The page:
4. Just Plain Ruff

    Assaulted on the job?

    too many times to count, only once did the prosecuting attorney do a damn thing about it. The rest of the time was told, the guy was drunk, on drugs, a psych patient or myriads of other reasons why he wouldn't be charged. But assault a cop or a firefighter and they get the book thrown at them. NO WAY am I discounting those charges against the officers or firefighters. If you understood my history and family history of assaults on police officers you would understand why I have NO problem with throwing the book, digging a hole and burying the suspect 6 feet under with as much fucking cement that the 6 foot deep hole can hold. ruff
  5. emt2359

    Assaulted on the job?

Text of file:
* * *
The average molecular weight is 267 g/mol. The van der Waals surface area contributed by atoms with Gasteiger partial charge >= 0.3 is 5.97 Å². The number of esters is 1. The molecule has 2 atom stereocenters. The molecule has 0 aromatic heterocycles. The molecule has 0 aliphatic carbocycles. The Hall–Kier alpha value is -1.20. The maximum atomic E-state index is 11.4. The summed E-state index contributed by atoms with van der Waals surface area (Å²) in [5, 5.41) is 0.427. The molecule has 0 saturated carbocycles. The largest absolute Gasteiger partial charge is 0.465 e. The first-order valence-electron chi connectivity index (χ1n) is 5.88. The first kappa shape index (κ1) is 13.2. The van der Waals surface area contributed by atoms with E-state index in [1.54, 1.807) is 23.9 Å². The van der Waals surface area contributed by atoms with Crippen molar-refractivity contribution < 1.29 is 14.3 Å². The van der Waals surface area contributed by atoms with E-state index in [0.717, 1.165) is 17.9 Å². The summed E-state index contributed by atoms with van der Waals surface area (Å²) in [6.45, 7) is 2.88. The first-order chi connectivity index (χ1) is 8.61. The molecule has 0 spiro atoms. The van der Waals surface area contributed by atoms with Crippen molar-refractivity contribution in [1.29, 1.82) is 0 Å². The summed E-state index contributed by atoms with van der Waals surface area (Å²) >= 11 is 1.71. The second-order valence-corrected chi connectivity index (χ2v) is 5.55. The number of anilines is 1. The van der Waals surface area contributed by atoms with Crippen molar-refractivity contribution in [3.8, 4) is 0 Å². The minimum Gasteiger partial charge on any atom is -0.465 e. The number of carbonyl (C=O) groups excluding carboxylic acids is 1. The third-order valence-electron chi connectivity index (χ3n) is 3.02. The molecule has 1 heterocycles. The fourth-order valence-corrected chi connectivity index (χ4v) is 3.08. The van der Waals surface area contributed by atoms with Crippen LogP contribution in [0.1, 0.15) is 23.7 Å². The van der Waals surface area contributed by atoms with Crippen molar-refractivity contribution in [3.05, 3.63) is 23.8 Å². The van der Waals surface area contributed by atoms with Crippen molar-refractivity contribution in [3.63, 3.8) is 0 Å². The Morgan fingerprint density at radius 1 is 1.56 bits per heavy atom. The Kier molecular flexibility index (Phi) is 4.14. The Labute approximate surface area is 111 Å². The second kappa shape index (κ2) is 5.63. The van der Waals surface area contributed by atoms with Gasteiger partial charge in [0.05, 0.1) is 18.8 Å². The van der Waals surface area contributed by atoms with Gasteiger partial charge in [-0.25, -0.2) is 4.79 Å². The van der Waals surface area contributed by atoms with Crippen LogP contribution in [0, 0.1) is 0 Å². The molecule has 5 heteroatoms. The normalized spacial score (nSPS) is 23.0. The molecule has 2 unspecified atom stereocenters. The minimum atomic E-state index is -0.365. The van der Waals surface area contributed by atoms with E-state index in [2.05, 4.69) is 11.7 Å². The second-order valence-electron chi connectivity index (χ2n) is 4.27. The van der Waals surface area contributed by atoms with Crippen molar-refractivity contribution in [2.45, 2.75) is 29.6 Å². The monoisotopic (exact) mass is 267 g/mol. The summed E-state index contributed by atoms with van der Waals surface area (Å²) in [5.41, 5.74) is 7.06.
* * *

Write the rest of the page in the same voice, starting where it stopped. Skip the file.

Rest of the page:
I was reading the article about the Woman sentenced to prison for biting paramedic and it made me wonder how many of you have been assaulted so I created a poll. Share your story below.
  6. Just Plain Ruff

    second line seizure medications

    so we have to dumb it down for people in 2018????
  7. Arctickat

    second line seizure medications

    Why do we use a verb for aggressively grabbing something to describe someone who is having a seizure? To Seize is to grab something. To Seizure is an active convulsion due to illness or trauma. I have actually had doctors confused when I stated the patient was seizing because their interpretation of the word was that the patient was grabbing for stuff. Now we use "Seizuring" to avoid further confusion.